Truck Buying Options: New, Used, Buy or Lease
Many choices await you if you’re looking to acquire hauling equipment.
January 2014, TruckingInfo.com - Feature
A glider is a new truck without a powertrain. Rebuilt or remanufactured components usually take the place of the new engine, transmission and rear axles. A ready-to-work glider typically sells for more than a used truck, but for substantially less than a comparable new truck, and can give similar performance.
New trucks usually are more reliable and cost less to maintain than used, though there have been glaring exceptions with emissions equipment.
Kenworth and Peterbilt offer a few models as gliders, but Freightliner supplies the most. It will make glider versions of almost any medium- or heavy-duty new truck in its lineup, and actively markets them.
“Gliders are a viable option to buying a used truck,” says Riley Asher, vice president for fleet services at Clarke Power Services in Springfield, Mo. “They’re good for driver retention because from a driver’s point of view it’s a new truck. Fleets like them, too, from a safety viewpoint – it’s got new brakes, tires, and electrical systems.”
Buy or lease?
Cash is king when acquiring any vehicle, but most customers have to finance it somehow. That leads to the question, buy or lease? Large motor carriers have the expertise to manage all aspects of vehicle ownership, from getting volume deals and maintenance and warranty administration to fuel purchasing and reselling. So they usually buy. But some mix in some equipment leases as well, says Joe Gallick, vice president of dedicated services at NationaLease.
For smaller carriers and owner-operators, buying is the usual route. It makes sense if interest rates are low (as they now are), if dealers or truck builders offer good trade-in allowances, and if there’s enough equity in the trucks to be traded to take care of the down payment. New-truck dealers are affiliated with “captive” financing and leasing companies as well as working with banks for loans, and most independent dealers also have access to financing sources.
For consumer-goods manufacturers and merchants for whom trucks are tools to get their products to market – private fleets – leasing can make sense. Saving the “downstroke” on a new truck frees capital that can be better spent on production machinery, store remodeling or a thousand other uses that are closer to a company’s core business.
The same is true with for-hire carriers that could use such capital to build a new shop, or to expand the fleet further than would otherwise be possible through buying.
“One of the things a leasing company offers is financing so a company’s capital lines are kept open,” Gallick says. “It’s reasonable credit at no down payment – 100% financing – instead of going to a bank or lender to buy trucks, where you’d have to put money down.”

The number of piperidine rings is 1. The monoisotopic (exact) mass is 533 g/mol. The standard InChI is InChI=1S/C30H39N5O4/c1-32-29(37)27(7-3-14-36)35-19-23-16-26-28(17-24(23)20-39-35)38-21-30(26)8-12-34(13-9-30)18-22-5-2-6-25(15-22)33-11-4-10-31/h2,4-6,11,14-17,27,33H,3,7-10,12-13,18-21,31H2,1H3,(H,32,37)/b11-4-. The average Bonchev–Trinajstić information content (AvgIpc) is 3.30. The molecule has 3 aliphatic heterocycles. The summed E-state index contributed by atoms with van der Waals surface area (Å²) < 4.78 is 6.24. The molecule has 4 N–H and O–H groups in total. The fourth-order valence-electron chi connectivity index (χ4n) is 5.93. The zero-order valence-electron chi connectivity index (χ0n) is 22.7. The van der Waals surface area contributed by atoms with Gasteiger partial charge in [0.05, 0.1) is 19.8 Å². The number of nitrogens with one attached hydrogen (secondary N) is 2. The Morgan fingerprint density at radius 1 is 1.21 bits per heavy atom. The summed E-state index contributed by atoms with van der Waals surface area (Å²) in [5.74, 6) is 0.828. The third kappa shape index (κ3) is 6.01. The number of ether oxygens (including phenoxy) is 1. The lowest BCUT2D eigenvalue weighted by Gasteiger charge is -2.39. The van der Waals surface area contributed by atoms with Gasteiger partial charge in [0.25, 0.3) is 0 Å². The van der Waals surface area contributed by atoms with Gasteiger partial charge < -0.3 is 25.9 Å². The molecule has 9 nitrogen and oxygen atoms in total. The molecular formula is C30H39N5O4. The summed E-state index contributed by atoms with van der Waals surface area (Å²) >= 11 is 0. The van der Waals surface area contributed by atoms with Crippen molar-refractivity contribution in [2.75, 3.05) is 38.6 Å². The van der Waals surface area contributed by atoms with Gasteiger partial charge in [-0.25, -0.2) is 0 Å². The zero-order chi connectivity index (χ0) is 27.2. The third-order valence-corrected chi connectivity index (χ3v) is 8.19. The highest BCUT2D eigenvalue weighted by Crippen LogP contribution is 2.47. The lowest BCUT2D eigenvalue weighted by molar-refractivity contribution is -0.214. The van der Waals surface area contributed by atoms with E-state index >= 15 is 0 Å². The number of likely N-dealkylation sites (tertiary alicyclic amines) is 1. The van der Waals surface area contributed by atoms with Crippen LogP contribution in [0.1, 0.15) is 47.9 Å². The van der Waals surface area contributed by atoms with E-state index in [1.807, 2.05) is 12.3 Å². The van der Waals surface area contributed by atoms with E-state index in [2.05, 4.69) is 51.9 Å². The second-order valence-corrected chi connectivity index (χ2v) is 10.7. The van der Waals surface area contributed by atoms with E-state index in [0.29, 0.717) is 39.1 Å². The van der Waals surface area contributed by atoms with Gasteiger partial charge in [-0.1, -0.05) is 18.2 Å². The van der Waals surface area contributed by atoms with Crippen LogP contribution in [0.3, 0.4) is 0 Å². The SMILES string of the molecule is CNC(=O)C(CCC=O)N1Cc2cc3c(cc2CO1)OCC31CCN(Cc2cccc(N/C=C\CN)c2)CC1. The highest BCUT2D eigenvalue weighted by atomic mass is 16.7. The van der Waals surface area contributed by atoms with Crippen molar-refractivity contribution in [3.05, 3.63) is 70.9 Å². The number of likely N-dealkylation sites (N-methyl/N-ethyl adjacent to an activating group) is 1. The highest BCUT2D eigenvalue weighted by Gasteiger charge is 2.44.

That’s possible because the leasing company has more outlets for that vehicle if the original operator defaults, he explains. The leaser also has a good grasp of the vehicle’s residual value.
The cost of ownership of a new over-the-road tractor is well over $100,000, which has the potential to sway some customers towards leasing or buying used.
“There are a lot of gray areas in between, and a lot of structures where, for instance, the truck dealer might be aggressive in residual values,” Galick says. “The resale market is fluid. It’s predictable to a degree, but all the things you can’t predict, like the economy and government mandates, that might have an impact on demand and value, are factors.”
Like big fleets, leasing companies also can cope if the used-truck market is weak when the planned ownership or leasing cycle is up. They can simply keep the truck longer, but might have more uses for it.
“Sometimes lessors can extend a term or lease it to someone else for a year or so until the market for used vehicles improves, assuming useful life remains and there are miles where the maintenance curve won’t increase much,” Galick says.
Leasing is also possible for experienced owner-operators, he explains. Lease payments are comparatively low because they cover depreciation but not equity in a truck, so an owner-operator can afford a better vehicle than he or she might otherwise be able to afford. Good credit is necessary, but sometimes an individual trucker can get backing on a lease or even a loan.
Shippers have been known to do this in return for a reliable source of transportation.
Credit now is more available than it was in the depths of the Great Recession, and companies such as NationaLease (an association of 165 truck leasing and rental and logistics companies, and some dealers) have plenty of competition in companies such as Ryder, Penske, Paclease, IdeaLease, not to mention regional and local sources of loans and leases.
So whether you lease or buy, you have many options.